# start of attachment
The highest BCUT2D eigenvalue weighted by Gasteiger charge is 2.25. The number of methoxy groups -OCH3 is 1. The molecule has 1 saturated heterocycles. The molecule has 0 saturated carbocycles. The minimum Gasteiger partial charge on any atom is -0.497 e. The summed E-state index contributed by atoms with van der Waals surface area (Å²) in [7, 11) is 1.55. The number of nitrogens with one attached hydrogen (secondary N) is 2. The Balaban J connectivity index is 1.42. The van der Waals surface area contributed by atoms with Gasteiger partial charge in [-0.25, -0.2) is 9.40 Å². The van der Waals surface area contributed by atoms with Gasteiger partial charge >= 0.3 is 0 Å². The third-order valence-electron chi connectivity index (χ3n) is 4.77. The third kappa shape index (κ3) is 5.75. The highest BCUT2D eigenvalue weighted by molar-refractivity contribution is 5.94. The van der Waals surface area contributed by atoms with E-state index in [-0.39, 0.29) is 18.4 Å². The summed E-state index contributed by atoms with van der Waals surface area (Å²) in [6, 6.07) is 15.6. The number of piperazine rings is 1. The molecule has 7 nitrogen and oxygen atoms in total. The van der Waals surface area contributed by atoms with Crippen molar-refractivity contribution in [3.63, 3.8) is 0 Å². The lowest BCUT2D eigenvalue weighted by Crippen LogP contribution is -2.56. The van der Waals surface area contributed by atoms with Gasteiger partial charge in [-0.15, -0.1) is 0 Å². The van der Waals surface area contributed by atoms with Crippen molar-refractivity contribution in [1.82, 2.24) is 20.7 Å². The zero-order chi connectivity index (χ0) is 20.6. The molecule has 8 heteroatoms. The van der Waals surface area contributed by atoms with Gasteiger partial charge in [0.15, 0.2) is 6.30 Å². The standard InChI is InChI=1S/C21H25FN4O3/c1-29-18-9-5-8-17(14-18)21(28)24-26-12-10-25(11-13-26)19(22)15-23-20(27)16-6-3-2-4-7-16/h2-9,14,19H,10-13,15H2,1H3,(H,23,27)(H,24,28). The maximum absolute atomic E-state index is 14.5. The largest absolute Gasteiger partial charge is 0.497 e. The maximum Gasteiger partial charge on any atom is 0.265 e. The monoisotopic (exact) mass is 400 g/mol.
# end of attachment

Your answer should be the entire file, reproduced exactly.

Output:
The highest BCUT2D eigenvalue weighted by Gasteiger charge is 2.25. The number of methoxy groups -OCH3 is 1. The molecule has 1 saturated heterocycles. The molecule has 0 saturated carbocycles. The minimum Gasteiger partial charge on any atom is -0.497 e. The summed E-state index contributed by atoms with van der Waals surface area (Å²) in [7, 11) is 1.55. The number of nitrogens with one attached hydrogen (secondary N) is 2. The Balaban J connectivity index is 1.42. The van der Waals surface area contributed by atoms with Gasteiger partial charge in [-0.25, -0.2) is 9.40 Å². The van der Waals surface area contributed by atoms with Gasteiger partial charge >= 0.3 is 0 Å². The third-order valence-electron chi connectivity index (χ3n) is 4.77. The third kappa shape index (κ3) is 5.75. The highest BCUT2D eigenvalue weighted by molar-refractivity contribution is 5.94. The van der Waals surface area contributed by atoms with E-state index in [-0.39, 0.29) is 18.4 Å². The summed E-state index contributed by atoms with van der Waals surface area (Å²) in [6, 6.07) is 15.6. The number of piperazine rings is 1. The molecule has 7 nitrogen and oxygen atoms in total. The van der Waals surface area contributed by atoms with Crippen molar-refractivity contribution in [3.63, 3.8) is 0 Å². The lowest BCUT2D eigenvalue weighted by Crippen LogP contribution is -2.56. The van der Waals surface area contributed by atoms with Gasteiger partial charge in [-0.15, -0.1) is 0 Å². The van der Waals surface area contributed by atoms with Crippen molar-refractivity contribution in [1.82, 2.24) is 20.7 Å². The zero-order chi connectivity index (χ0) is 20.6. The molecule has 8 heteroatoms. The van der Waals surface area contributed by atoms with Gasteiger partial charge in [0.15, 0.2) is 6.30 Å². The standard InChI is InChI=1S/C21H25FN4O3/c1-29-18-9-5-8-17(14-18)21(28)24-26-12-10-25(11-13-26)19(22)15-23-20(27)16-6-3-2-4-7-16/h2-9,14,19H,10-13,15H2,1H3,(H,23,27)(H,24,28). The maximum absolute atomic E-state index is 14.5. The largest absolute Gasteiger partial charge is 0.497 e. The maximum Gasteiger partial charge on any atom is 0.265 e. The monoisotopic (exact) mass is 400 g/mol.